The Missionary Factor in East Africa

By Roland Oliver | Go to book overview
Save to active project

Chapter One
THE MISSIONARY OCCUPATION OF EAST AFRICA

1

IN 1856 LIVINGSTONE returned to England after crossing Central Africa from the Angolan port of St. Paul de Loanda to the Zambezi delta at Quilimane. At this time European interests in East Africa were concentrated, with one exception, on the island of Zanzibar. During a reign of fifty years just ended, the great Sultan Seyyid Said of Muscat had consolidated his dominion over the Arab-settled towns of the East African coast and had moved his capital to Zanzibar, which had become under his influence the nodal point of trade between East Africa and the outside world. It was through his custom-houses that the traditional exports of the mainland, slaves and ivory and gum-copal, passed into the hands of the Arab and Indian merchants and sea captains who conveyed them to their Asiatic destinations; and by encouraging the cultivation of cloves on the island itself, he had further stimulated a direct trade with the nations of Europe and North America in the small arms and hardware and cloth which were his most-needed imports. By 1856 three American firms, dealing in cheap calico, had agents at Zanzibar and a trade valued at about £250,000 a year. Four German firms, all from Hamburg, brought hardware and did a three-cornered trade by carrying cowrie-shells to West

-1-

Notes for this page

Add a new note
If you are trying to select text to create highlights or citations, remember that you must now click or tap on the first word, and then click or tap on the last word.
Loading One moment ...
Project items
Notes
Cite this page

Cited page

Style
Citations are available only to our active members.
Sign up now to cite pages or passages in MLA, APA and Chicago citation styles.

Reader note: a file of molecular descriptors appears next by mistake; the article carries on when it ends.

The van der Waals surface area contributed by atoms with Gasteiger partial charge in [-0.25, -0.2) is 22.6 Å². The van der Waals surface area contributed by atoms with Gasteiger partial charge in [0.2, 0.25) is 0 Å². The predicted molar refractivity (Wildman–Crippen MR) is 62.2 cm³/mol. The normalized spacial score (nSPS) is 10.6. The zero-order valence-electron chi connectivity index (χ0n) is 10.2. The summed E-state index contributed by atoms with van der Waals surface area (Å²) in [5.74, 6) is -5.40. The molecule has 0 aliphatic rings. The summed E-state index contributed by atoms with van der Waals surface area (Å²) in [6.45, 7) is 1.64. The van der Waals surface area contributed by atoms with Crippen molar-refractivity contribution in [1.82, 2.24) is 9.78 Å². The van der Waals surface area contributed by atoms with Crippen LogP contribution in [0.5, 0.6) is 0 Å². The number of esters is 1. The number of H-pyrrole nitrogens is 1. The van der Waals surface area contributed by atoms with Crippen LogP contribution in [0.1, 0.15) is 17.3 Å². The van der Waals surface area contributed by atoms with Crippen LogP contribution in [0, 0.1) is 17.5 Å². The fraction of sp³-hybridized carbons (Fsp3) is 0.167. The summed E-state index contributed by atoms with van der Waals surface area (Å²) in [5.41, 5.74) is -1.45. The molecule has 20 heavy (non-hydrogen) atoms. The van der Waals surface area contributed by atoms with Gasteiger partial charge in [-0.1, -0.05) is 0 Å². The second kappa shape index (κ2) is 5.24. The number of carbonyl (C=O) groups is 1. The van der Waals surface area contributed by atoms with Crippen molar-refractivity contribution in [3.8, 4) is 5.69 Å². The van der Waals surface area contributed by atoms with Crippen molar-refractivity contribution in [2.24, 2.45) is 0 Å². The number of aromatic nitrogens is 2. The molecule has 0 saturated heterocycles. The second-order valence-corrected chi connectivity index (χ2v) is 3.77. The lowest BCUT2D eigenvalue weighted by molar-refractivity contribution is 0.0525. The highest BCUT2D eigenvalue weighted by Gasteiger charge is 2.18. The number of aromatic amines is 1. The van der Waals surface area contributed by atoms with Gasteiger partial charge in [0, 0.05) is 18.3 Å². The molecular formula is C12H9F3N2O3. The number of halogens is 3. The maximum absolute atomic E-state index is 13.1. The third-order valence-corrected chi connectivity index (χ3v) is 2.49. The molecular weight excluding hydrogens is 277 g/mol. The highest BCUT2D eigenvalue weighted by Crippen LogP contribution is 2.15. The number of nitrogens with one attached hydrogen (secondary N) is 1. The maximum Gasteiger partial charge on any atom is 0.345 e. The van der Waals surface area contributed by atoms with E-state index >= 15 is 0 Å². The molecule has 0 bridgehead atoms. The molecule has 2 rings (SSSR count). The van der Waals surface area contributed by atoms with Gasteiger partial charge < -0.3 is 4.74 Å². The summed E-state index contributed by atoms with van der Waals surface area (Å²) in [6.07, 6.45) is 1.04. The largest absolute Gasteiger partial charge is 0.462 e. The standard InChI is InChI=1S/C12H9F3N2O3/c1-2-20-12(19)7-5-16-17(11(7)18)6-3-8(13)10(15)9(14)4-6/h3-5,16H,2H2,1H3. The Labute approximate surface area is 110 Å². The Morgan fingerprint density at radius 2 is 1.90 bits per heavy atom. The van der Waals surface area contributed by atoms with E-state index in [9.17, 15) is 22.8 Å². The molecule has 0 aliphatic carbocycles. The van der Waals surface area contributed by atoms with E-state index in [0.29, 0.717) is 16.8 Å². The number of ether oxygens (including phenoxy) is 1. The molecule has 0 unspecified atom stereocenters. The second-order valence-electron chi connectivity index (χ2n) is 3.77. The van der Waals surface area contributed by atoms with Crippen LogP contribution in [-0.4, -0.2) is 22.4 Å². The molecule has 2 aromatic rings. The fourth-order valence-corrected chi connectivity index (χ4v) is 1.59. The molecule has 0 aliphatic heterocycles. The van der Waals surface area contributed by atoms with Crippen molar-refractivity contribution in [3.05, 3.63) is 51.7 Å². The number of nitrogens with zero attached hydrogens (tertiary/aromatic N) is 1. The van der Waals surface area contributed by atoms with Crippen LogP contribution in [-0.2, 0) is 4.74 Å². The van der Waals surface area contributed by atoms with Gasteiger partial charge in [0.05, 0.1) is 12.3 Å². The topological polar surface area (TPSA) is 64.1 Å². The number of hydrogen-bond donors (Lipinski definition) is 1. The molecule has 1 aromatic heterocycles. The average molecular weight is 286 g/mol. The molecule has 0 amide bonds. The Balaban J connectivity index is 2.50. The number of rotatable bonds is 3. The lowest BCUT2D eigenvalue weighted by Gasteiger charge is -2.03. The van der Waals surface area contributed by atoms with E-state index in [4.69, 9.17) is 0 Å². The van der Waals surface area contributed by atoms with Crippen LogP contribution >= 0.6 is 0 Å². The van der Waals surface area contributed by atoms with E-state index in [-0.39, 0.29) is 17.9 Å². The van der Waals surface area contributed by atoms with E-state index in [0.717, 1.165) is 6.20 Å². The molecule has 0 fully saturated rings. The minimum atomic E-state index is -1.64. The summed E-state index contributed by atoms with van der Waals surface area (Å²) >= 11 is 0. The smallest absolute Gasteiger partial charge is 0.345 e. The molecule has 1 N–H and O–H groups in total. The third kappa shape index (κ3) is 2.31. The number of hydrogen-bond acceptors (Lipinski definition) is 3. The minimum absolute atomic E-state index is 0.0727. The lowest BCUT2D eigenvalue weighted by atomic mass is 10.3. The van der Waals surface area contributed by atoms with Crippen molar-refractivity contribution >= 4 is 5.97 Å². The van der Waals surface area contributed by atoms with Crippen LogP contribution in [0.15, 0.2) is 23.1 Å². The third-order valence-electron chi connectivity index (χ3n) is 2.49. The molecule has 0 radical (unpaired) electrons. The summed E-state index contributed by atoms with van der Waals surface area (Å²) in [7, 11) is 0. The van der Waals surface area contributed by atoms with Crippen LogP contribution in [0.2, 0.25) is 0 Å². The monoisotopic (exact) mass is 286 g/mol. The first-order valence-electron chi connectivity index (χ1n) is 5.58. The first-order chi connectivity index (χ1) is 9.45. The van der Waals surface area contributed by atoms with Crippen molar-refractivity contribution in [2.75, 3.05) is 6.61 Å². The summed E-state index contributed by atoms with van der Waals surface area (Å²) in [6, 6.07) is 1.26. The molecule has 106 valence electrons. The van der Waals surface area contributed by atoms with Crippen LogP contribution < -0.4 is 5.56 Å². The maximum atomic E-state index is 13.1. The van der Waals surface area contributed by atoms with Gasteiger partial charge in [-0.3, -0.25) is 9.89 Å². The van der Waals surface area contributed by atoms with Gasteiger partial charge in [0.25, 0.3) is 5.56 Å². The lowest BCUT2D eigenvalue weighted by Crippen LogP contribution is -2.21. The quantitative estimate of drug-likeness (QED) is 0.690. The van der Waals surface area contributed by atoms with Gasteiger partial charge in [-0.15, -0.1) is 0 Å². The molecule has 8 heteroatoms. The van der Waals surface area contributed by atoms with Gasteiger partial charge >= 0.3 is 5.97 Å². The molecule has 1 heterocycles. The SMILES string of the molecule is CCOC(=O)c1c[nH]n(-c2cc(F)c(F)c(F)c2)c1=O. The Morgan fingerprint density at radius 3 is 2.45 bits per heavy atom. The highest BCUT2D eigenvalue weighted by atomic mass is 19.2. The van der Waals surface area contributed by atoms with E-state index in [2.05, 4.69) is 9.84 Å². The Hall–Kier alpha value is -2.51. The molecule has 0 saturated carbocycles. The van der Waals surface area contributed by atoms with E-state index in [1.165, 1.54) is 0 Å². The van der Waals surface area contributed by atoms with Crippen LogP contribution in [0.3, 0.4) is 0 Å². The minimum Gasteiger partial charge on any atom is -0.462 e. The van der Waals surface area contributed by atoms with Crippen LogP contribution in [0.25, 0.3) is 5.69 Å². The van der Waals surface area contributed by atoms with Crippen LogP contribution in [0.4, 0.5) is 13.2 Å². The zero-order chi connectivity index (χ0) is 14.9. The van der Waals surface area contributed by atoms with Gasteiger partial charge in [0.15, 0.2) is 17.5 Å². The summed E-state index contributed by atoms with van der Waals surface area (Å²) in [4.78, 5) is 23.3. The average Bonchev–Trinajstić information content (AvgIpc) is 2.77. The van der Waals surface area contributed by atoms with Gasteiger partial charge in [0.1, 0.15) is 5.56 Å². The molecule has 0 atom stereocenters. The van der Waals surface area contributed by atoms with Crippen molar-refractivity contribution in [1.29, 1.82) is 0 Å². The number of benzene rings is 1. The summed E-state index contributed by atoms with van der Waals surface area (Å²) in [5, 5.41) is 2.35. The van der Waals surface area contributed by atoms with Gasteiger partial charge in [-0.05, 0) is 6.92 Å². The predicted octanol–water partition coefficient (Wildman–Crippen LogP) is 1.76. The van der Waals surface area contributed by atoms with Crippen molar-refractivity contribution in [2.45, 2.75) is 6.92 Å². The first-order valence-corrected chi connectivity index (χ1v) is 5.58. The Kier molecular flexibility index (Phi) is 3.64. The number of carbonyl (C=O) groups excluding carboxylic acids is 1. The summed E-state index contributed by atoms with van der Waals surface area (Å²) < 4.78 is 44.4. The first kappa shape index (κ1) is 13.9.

Cited page

Bookmark this page
The Missionary Factor in East Africa
Settings

Settings

Typeface
Text size Smaller Larger
Search within

Search within this book

Look up

Look up a word

  • Dictionary
  • Thesaurus
Please submit a word or phrase above.
Print this page

Print this page

Why can't I print more than one page at a time?

While we understand printed pages are helpful to our users, this limitation is necessary to help protect our publishers' copyrighted material and prevent its unlawful distribution. We are sorry for any inconvenience.
Full screen
/ 302

matching results for page

Cited passage

Style
Citations are available only to our active members.
Sign up now to cite pages or passages in MLA, APA and Chicago citation styles.

Cited passage

Welcome to the new Questia Reader

The Questia Reader has been updated to provide you with an even better online reading experience.  It is now 100% Responsive, which means you can read our books and articles on any sized device you wish.  All of your favorite tools like notes, highlights, and citations are still here, but the way you select text has been updated to be easier to use, especially on touchscreen devices.  Here's how:

1. Click or tap the first word you want to select.
2. Click or tap the last word you want to select.

OK, got it!

Thanks for trying Questia!

Please continue trying out our research tools, but please note, full functionality is available only to our active members.

Your work will be lost once you leave this Web page.

For full access in an ad-free environment, sign up now for a FREE, 1-day trial.

Already a member? Log in now.

Are you sure you want to delete this highlight?